According to the learned author HUNT – SA CRIMINAL LAW AND PROCEDURE VOL.II COMMON LAW CRIMES quoting from Smith and Hogan page 265 of Strauss op.cit 345 “there is an implied consent to the degree of contact which is necessary or customary in everyday usage”. This would cover cases of a friendly handshake, slap on the back, tug at the sleeve etc: The above are incidences which properly fall under the de minimis principle. For this rule to apply the assault should be completely trivial so that for all intents and purposes it is disregarded by law. Pointing a loaded firearm at another person in a jovial and joking gesture would certainly amount an assault and the rule would not apply. R VS DU PLESSES 1956(1) PH H H 115 SA.

For there to be a punishable assault some degree of force is not always necessary. A mere touch may in the circumstances not be trivial and technically the slightest contact may constitute an assault. In R VS HERBERT 1900 10 CTR 424 – the accused pulled complainant’s hat off his head. This amounted to an assault.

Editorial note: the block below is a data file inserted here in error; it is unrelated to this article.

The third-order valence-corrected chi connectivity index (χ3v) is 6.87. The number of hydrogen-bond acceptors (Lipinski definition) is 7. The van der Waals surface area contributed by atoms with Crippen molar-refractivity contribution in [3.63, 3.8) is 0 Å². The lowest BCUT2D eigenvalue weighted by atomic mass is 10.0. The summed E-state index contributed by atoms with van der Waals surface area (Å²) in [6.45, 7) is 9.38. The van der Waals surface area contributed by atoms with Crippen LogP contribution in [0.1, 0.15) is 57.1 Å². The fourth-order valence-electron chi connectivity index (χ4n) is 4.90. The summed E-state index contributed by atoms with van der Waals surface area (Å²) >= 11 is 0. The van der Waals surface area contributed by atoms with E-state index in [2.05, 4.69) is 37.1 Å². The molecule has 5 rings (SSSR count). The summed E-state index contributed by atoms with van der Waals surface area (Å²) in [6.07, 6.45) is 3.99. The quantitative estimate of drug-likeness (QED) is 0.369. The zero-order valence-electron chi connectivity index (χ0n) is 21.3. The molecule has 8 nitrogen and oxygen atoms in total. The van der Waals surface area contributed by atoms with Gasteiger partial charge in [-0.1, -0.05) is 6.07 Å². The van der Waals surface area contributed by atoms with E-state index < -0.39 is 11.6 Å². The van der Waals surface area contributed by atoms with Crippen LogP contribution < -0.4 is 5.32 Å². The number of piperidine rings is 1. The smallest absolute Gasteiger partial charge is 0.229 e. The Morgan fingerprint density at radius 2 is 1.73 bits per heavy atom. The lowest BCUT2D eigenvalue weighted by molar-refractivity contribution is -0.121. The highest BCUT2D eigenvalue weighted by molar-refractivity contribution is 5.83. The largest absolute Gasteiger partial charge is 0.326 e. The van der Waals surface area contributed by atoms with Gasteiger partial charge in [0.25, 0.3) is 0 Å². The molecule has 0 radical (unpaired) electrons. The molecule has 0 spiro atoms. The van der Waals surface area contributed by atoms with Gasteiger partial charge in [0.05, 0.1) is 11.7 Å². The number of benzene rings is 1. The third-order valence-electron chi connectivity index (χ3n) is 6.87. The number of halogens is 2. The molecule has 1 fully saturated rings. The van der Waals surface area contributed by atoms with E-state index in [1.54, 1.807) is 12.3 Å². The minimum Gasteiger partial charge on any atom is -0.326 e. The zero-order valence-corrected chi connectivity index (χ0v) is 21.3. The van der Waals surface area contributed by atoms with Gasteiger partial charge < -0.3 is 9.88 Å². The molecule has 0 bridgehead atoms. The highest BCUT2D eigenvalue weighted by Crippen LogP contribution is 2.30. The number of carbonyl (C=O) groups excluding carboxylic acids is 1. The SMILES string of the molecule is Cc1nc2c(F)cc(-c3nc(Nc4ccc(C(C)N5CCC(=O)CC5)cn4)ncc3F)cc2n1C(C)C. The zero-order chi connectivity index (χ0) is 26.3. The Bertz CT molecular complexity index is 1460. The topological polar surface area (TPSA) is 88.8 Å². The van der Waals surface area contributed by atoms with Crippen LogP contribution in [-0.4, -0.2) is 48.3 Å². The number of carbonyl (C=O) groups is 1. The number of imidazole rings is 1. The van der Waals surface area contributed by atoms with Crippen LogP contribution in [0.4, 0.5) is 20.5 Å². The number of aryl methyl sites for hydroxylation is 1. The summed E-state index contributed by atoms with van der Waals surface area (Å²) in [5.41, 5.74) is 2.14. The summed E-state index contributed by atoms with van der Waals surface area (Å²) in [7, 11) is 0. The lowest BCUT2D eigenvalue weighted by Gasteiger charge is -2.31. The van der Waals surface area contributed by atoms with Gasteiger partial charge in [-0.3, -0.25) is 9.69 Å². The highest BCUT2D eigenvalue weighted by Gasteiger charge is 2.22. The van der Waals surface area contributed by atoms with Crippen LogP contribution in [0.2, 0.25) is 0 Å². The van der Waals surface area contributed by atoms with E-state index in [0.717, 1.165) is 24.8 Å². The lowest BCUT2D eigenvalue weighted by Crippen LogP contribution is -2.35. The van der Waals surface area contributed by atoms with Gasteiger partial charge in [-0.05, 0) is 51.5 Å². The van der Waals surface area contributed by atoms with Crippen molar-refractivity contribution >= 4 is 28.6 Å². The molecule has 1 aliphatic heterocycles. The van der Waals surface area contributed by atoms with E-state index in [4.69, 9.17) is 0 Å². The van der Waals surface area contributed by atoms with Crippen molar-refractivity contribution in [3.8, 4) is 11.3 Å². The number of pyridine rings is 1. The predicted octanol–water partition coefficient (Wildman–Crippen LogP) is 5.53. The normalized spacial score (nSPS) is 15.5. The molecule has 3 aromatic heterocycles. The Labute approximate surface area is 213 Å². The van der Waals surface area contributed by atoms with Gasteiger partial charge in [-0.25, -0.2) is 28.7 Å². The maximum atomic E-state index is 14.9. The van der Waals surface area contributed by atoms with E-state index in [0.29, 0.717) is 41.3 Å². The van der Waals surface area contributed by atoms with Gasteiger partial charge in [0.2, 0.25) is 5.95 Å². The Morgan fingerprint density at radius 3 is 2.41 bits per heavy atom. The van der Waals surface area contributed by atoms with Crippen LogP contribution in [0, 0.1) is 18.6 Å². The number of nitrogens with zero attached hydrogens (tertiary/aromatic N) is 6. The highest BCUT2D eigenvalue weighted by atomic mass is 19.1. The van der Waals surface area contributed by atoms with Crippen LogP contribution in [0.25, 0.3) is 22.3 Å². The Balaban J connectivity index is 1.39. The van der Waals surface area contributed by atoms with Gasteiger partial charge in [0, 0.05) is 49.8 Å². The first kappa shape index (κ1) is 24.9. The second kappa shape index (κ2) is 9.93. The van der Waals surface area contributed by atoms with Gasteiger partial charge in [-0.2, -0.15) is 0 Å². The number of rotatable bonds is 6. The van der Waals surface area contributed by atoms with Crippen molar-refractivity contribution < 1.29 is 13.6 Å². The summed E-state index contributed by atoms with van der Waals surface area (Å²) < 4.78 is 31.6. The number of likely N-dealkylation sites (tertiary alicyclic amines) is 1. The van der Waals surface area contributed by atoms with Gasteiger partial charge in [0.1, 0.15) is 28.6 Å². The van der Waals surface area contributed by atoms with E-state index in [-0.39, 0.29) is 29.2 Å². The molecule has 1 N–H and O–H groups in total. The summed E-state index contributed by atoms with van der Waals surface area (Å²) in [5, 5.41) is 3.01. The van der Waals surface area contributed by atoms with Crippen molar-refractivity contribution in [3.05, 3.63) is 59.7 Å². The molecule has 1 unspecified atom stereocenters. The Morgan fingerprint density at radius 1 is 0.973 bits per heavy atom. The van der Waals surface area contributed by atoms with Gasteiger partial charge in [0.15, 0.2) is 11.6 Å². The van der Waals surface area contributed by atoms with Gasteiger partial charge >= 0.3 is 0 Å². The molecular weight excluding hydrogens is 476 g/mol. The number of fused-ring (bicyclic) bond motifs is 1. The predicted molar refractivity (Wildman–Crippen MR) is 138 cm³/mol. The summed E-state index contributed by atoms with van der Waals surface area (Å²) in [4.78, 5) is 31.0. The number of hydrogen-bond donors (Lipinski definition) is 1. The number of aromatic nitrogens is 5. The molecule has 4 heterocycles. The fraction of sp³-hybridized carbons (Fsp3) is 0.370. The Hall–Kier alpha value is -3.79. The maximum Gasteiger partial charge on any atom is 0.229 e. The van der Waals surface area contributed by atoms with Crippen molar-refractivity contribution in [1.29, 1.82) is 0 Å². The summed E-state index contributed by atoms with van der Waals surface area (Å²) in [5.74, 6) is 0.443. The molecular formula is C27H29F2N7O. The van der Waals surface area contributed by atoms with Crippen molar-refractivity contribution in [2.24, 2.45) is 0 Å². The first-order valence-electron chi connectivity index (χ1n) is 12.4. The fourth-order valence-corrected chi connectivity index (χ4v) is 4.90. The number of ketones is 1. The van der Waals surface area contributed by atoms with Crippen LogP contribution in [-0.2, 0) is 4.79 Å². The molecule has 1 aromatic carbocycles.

The essential thing about assault is the inspiring of an apprehension of violence.

This can be done by an act or gesture. If the person against whom the act or gesture believes upon reasonable grounds that the person doing the act or gesture has the present ability to effect his purpose an assault has taken place!

In the instant case in view of the circumstances of the case it would appear that the complainant believed that the appellant would carry out his threat and this would constitute an assault in law. The learned Senior Magistrate was correct in the conclusions he arrived at and I would not find any fault in his reasoning. The appellant by grabbing the complainant and uttering the words “I will kill you” had intended to assault the complainant. The evidence of PW1 established that the complainant and the appellant were in the watchtower, which is about 50 metres high. The appellant grabbed the complainant by his clothes on the chest and pulled him towards him and said he was going to kill the complainant and throw him out of the window.

For the afore-going reasons I would propose that the appeal be dismissed, and it is so ordered.